Faculty of Science news
Over 60 years ago, McGill Professors Yves Clermont and Charles Leblond published a paper that revolutionized our understanding of cell biology. Their stem cell renewal theory marks the first use of the term "stem cells" in this biological context. Read more about these pioneering scientists and their contributions on the website of the Department of Anatomy and Cell Biology.
How safe is your shampoo, sofa or shirt? Campaign will soon launch efforts to get ten major U.S. retailers to phase out potentially "toxic" products. Dr. Joe Schwarcz comments on when "toxic" really "toxic."
Dr. Joe Schwarcz sits down with NBC News' Andrea Canning to take a look at "hormone disruptors", chemicals potentially found in everyday objects that can affect our health. Question is, are they really something to worry about? Watch it here.
Dr. Harriet Hall, also known as the SkepDoc, reviews Dr. Joe Schwarcz' latest book, "The Right Chemistry," and concludes that both him and his book do it just right. To read the review, please click here.
Always engaged in educating the public about science, Dr. Joe Schwarcz discusses the importance of skepticism in science. Click here to see Chemistry is not a four-letter word, Dr. Joe Schwarcz' TEDx lecture from last year's Montreal TEDx event.
A note from Dr. Joe Schwarcz: After our November 26 debate Andre Saine and I agreed to ask each other questions that would be answered in writing and posted on our websites. Mine were ready a few days after the event; I have just received Andre’s. Because I had agreed to post his answers, I am doing so here with some trepidation. The reason is that there is some dangerous advice here about antibiotics and malaria prophylaxis, but I think our readers will see through this.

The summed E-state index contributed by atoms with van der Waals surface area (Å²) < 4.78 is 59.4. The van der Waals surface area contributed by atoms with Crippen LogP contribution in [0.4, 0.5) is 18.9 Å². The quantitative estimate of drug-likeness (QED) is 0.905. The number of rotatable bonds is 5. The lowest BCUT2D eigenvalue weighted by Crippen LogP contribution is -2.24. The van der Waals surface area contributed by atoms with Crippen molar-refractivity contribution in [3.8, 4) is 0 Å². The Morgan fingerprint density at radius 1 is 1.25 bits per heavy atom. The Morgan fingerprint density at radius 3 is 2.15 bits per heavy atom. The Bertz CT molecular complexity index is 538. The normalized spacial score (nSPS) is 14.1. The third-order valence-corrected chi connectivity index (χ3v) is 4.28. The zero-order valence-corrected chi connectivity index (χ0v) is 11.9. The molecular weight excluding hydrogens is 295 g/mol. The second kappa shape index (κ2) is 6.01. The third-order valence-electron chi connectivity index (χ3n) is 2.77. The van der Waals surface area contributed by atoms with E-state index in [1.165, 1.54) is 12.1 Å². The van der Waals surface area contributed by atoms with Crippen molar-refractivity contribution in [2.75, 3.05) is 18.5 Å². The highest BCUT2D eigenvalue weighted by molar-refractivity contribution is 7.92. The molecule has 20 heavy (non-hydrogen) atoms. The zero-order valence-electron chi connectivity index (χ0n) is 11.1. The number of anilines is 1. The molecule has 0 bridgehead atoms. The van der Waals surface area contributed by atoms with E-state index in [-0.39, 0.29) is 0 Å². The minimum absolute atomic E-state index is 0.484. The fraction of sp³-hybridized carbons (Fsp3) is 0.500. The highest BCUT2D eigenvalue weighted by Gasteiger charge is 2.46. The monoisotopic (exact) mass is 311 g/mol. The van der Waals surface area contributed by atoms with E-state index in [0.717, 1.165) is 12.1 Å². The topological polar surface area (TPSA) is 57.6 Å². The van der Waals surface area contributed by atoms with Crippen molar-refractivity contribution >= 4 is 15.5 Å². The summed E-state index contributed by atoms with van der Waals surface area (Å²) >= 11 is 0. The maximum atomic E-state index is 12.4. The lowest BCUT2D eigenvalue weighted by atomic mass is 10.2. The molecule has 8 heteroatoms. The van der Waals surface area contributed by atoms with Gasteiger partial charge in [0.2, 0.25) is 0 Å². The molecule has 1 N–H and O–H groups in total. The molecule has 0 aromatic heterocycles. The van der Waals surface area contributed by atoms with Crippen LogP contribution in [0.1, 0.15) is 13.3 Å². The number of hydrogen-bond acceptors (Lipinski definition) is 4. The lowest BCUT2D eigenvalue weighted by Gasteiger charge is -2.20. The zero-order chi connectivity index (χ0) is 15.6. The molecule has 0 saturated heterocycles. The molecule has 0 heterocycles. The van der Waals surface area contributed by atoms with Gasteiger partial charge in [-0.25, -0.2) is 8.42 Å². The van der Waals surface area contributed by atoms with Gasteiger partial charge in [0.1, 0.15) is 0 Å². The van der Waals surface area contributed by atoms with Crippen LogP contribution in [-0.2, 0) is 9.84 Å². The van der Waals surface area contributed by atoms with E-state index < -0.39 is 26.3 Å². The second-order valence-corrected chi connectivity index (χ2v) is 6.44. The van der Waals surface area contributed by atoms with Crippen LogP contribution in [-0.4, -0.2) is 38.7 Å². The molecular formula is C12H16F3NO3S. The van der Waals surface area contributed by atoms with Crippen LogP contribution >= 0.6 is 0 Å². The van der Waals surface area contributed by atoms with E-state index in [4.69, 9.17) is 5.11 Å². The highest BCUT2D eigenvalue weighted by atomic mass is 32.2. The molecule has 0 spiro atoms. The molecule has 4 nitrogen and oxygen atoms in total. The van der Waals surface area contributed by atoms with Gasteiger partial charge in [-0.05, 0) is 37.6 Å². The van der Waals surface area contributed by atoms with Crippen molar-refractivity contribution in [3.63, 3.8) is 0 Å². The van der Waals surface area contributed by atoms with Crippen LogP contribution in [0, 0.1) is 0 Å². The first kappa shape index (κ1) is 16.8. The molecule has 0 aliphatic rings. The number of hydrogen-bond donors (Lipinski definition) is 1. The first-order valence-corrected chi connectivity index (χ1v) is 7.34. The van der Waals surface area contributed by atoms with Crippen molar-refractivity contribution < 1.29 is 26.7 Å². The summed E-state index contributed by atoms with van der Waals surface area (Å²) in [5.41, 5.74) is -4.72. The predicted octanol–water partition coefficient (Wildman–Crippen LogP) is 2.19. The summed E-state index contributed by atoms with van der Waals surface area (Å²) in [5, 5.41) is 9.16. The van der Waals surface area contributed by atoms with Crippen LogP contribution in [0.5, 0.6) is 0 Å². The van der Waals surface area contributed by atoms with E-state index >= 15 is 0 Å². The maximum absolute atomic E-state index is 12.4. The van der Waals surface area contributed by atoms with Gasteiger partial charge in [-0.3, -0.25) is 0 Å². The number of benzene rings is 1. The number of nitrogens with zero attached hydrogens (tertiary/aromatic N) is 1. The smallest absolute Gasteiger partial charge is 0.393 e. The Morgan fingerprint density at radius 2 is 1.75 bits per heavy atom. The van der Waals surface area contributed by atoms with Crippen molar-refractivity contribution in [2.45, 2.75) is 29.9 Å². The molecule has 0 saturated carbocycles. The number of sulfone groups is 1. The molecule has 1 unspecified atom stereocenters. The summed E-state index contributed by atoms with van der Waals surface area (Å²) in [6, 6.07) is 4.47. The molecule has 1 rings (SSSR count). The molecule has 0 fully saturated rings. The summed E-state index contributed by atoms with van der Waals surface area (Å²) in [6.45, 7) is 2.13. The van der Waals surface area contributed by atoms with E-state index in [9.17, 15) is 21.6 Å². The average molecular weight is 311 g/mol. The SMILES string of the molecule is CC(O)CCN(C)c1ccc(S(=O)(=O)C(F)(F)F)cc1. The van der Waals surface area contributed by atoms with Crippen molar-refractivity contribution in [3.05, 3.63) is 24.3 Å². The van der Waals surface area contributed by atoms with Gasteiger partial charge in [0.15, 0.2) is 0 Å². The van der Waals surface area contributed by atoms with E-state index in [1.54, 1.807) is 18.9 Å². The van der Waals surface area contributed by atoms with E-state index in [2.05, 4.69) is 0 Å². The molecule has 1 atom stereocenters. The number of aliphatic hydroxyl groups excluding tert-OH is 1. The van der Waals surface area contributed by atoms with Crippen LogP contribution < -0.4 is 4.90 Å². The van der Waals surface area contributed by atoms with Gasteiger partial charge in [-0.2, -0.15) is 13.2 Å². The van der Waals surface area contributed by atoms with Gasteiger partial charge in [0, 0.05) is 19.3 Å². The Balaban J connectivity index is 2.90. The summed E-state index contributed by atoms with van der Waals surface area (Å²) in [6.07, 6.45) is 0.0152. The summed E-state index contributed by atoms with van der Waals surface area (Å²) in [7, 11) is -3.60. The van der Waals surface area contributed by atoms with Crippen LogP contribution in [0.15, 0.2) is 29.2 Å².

By Jane Brody, The New York Times Let’s start the new year on scientifically sound footing by addressing some nutritional falsehoods that circulate widely in cyberspace, locker rooms, supermarkets and health food stores. As a result, millions of people are squandering hard-earned dollars on questionable, even hazardous foods and supplements.
Dr. Joe Schwracz and Dr. Andre Saine debate, Homeopathy: Mere Placebo or Great Medicine? Part two of a 2-part debate on Naturopathic Medicine.
Did you miss this year's Trottier Symposium, Food: A Serving of Science? If so, tune in here and catch both evenings events, with speakers Dr. Walter Willett from Harvard's School of Public Health & Dr. Jeffrey Blumberg Tuft's School of Nutrition, and Jane Brody, NY Times' Personal Health Columnist and Harold McGee, world-class expert on food and cooking. Guarantee it will give you something to "chew" on.
High-tech entrepreneur’s gift will create two institutes and funds a symposium... MONTREAL — Philanthropist Lorne Trottier wants people to have a greater appreciation of science and engineering so he is donating $15 million to McGill University to help strengthen research and support outreach and public policy in those areas. The high-tech entrepreneur and alumnus will also help fund a public symposium on sustainable engineering in society in collaboration with the Université de Montréal’s École Polytechnique.
The Faculty of Science offers congratulations to Professors Laurie Hendren (Computer Science), Bruce Lennox (Chemistry), Chao-Jun Li (Chemistry), and Timothy Moore (Geography), on being named Fellows of the Royal Society of Canada! Kudos also to the following Professors who are RSC Medal recipients: The Flavelle Medal, Siegfried Hekimi (Biology); the Rutherford Memorial Medal in Physics, Guy Moore (Physics); and the Miroslaw Romanowski Medal, Catherine Potvin (Biology).
A new study, published in Nature on August 30, suggests that increasing deforestation could be avoided provided farmers made better use of water and nutrients on land currently under cultivation around the globe.
Master's physics student Tim Blais' a capella "Rolling in the Higgs" video picked up steam over the weekend, racking up over 60,000 hits (at last count) on YouTube and picking up some major international press.
(Chemistry prof Joe Schwarcz): "Double, double toil and trouble, fire burn, and cauldron bubble!" But how do you make that cauldron bubble on stage? That's what the stage manager of a local production of Macbeth wanted to know. Wasn't too hard to answer that one. It just takes a little chemical witchcraft in the form of dry ice!